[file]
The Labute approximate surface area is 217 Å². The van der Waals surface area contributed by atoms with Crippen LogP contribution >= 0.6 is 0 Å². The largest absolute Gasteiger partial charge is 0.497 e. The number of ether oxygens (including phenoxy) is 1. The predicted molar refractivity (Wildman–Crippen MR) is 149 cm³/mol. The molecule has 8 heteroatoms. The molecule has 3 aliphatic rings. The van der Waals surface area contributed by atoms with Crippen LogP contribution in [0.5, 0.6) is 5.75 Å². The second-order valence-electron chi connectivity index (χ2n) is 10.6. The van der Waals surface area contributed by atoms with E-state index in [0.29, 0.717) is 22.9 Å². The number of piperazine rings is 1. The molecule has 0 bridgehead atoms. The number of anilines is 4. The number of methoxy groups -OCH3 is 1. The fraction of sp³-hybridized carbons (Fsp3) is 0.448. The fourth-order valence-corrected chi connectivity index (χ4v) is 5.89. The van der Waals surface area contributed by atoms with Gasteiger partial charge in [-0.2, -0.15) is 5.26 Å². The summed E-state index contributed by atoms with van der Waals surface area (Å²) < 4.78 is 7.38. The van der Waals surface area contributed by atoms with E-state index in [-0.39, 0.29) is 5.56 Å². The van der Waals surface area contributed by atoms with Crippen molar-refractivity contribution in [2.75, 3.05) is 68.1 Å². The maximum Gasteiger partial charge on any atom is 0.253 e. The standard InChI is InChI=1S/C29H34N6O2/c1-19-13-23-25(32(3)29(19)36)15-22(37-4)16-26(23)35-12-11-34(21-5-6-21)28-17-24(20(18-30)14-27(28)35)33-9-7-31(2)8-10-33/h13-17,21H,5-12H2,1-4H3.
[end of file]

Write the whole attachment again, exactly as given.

The Labute approximate surface area is 217 Å². The van der Waals surface area contributed by atoms with Crippen LogP contribution >= 0.6 is 0 Å². The largest absolute Gasteiger partial charge is 0.497 e. The number of ether oxygens (including phenoxy) is 1. The predicted molar refractivity (Wildman–Crippen MR) is 149 cm³/mol. The molecule has 8 heteroatoms. The molecule has 3 aliphatic rings. The van der Waals surface area contributed by atoms with Crippen LogP contribution in [0.5, 0.6) is 5.75 Å². The second-order valence-electron chi connectivity index (χ2n) is 10.6. The van der Waals surface area contributed by atoms with E-state index in [0.29, 0.717) is 22.9 Å². The number of piperazine rings is 1. The molecule has 0 bridgehead atoms. The number of anilines is 4. The number of methoxy groups -OCH3 is 1. The fraction of sp³-hybridized carbons (Fsp3) is 0.448. The fourth-order valence-corrected chi connectivity index (χ4v) is 5.89. The van der Waals surface area contributed by atoms with Gasteiger partial charge in [-0.2, -0.15) is 5.26 Å². The summed E-state index contributed by atoms with van der Waals surface area (Å²) < 4.78 is 7.38. The van der Waals surface area contributed by atoms with E-state index in [-0.39, 0.29) is 5.56 Å². The van der Waals surface area contributed by atoms with Crippen molar-refractivity contribution in [2.75, 3.05) is 68.1 Å². The maximum Gasteiger partial charge on any atom is 0.253 e. The standard InChI is InChI=1S/C29H34N6O2/c1-19-13-23-25(32(3)29(19)36)15-22(37-4)16-26(23)35-12-11-34(21-5-6-21)28-17-24(20(18-30)14-27(28)35)33-9-7-31(2)8-10-33/h13-17,21H,5-12H2,1-4H3.